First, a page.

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02/07/23 12:02 PM #365    

Judith Rae Long (Reinking)

Bruce - so devasting!!  Our kids are missed so much!!  Crying is helpful!  Hugs! 

You take care!!!

02/07/23 12:06 PM #366    

Judith Rae Long (Reinking)

Bill, thank you so much for sharing of my heartache!  It's such a kind gesture!  With all the others sending notes, I can't thank you all enough!!!


02/07/23 12:08 PM #367    

Judith Rae Long (Reinking)

Thank you Linda!!  I really appreciate your words here and on FB!  Accept your kindess!!


02/07/23 12:09 PM #368    

Judith Rae Long (Reinking)

Ethel Jean - thank you, as well, for your thoughts and prayers!!  So very helpful at this time!!


02/07/23 12:53 PM #369    


Mark Wieting

Judy, as one if the conveners of previous reunions, you are special to the Class of '63, so we all share your grief in the loss of J.P. and my heart goes out to you. Bonds made in our teens are amazingly strong sometimes, especially in a situation like you are enduring. I'm also sorry to hear about Paul; we were Pony League teammates and grew to love golf while caddying together at Glen Oak. Hugs back to you.

02/08/23 06:54 PM #370    

James Alan Bullard

Judy, so sorry for the loss of JP.  Our prayers are with you.

02/09/23 01:00 PM #371    

Susan Ann Harrington (Hauke)

Judy so sorry for the loss of your son. My heart aches for you. Lost my sister in May and think of her every day. Thinking of you and your family. Was not aware of Paul's illness. Prayers to you all.

02/10/23 11:55 AM #372    

Gerard 'Bud' Melto

Judy,  I want join our classmates in expressing my condolences on the lost of Paul.   Most of off I hope you can find some peace...I know it is a hard time.  Wishing the best for you and your family. 

02/10/23 03:02 PM #373    

Judith Rae Long (Reinking)

Thank you, Bud!  I appreciate your thoughts for my family!

04/25/23 11:23 AM #374    


Mark Wieting

All, here's a story that will jog your memory about the DuPage Theater, and the development that sits on its site. But the developers have saved some tributes to the theater, including the 1,600 lb. ticket booth.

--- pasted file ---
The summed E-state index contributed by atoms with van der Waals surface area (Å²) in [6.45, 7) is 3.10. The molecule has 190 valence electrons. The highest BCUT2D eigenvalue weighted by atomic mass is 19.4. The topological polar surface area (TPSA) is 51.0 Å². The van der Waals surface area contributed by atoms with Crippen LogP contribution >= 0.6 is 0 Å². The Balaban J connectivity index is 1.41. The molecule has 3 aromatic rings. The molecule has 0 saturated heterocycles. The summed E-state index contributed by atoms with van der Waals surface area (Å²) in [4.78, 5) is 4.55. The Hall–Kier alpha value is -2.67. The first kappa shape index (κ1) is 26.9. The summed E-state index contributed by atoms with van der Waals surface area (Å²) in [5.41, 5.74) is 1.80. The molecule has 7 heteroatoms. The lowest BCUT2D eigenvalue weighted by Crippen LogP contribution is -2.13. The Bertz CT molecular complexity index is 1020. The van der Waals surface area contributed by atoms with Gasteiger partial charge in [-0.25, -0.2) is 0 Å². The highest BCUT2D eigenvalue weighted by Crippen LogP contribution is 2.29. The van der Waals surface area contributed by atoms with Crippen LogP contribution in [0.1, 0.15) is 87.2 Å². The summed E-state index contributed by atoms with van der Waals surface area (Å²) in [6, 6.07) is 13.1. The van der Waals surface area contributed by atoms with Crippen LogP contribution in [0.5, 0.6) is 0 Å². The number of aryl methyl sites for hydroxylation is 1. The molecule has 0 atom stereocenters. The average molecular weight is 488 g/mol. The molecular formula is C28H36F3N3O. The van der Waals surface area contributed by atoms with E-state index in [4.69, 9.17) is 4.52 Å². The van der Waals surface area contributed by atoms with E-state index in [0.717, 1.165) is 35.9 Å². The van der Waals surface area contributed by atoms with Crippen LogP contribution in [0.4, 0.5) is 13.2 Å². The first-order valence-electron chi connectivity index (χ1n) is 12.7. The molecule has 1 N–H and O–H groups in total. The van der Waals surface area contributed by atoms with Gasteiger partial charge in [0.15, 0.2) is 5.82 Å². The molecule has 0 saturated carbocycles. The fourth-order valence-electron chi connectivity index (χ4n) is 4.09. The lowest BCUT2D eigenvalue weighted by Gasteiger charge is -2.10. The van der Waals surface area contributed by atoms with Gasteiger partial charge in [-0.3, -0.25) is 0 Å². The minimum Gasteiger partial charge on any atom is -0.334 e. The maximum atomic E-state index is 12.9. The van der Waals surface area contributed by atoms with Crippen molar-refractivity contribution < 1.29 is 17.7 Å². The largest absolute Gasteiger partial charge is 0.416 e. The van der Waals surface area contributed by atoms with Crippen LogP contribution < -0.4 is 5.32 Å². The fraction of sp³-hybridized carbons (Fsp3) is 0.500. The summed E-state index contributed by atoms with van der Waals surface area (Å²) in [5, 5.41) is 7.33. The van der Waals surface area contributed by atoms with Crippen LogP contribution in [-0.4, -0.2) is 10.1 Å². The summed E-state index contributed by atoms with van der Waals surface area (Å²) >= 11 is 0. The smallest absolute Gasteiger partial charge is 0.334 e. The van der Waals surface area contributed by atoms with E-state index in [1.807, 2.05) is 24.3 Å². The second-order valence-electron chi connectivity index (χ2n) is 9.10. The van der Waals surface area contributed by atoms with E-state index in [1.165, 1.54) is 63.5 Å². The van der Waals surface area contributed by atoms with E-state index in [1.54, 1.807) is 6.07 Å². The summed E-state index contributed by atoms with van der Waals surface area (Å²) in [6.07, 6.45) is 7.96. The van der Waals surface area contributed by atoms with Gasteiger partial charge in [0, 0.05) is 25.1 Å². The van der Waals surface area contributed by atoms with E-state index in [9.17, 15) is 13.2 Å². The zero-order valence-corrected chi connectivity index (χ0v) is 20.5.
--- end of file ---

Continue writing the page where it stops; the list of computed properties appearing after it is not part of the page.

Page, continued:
Share your memories about the DuPage Theater?

And, for those of you in warmer climes, the bradford pears and redbud trees here are spectacular signs of spring, despite the high of 44 degrees today.


04/26/23 10:48 AM #375    


Thomas L. Bakos

I hope the Dairy Queen is still there.  It was at our last reunion.

I remember many afternoons in the DuPage ... the stars and the clouds ... and my youth.  I don't remember any movies I may have seen but I do remember the cost of a Snickers going from 5 cents to 10 cents.  It is strange the things we remember and which have an impact on our lives.

In any event, times change and an apartment building on that corner seems like an excellent idea.  It's right near the train station, as I recall.  I take note that things, in general, have changed enough that I am glad I found my way out of Illinois.  I worked in Chicago early on after graduating from college.  I remember also the1968 Democrat convention.  I walked through it after work on my way home.

The DuPage was a good memory and those early Chicago days were as well.  At least we have the memories.

04/26/23 03:21 PM #376    


Don Comfort

Hey Tom,

The corner of Main and Parkside definitely has a new look.  There is an eatery right on the corner now, but it couldn't possibly be better than the Blue Plate.  Moving south from the corner, the new building is mostly apartments and shops, up to where the theater parking lot was.  They are still working on the new building, so I do not have any more info to pass along. I'm sure the apartments are very nice.

Take care,




04/26/23 03:43 PM #377    


Don Comfort

P.S.  The Dairy Queen is still very much there.  I stop a couple times a month for the M & M Blizzard.  The DQ opened in 1952. I was 7 years old and remember my parents taking me there for Cherry Sundaes...I have expanded my taste buds.  BTW...we moved to Lombard in 1950.


04/27/23 10:49 AM #378    


Thomas L. Bakos

Don:  For me when, probably, pre-teen, it was the Dilly Bar.  Always hoping for a FREE Dilly which I got occassionally.  When older, it was the Slurppy.

05/03/23 09:54 PM #379    


Mark Wieting

For all of you fondly remembering Lilac Time in Lombard, it's May 6-21 this year, centering, of course, on Lilacia Park.

The parade is on the 21st at 1:30 pm, starting from Wilson and Main, either at East or close by. The official website is

One question for everyone that I stay up at night wondering about: do you pronounce it "Lie-lacks" or "Lie-locks"? Please weigh in on this forum to establish a consensus on this important question. If you don't want to write a touching memory of Lilac Time [totally permitted], just respond with lacks or locks.

Happy Lilac Time to all.

05/03/23 11:21 PM #380    

Bruce F. Burianek

I remember helping to build and riding in two parades with "IT" Club.  I always prounced it Lilac.

05/04/23 12:50 PM #381    


Linda Louise Crissey (Cotten)


We had lie-lack bushes in our yard on Maple Street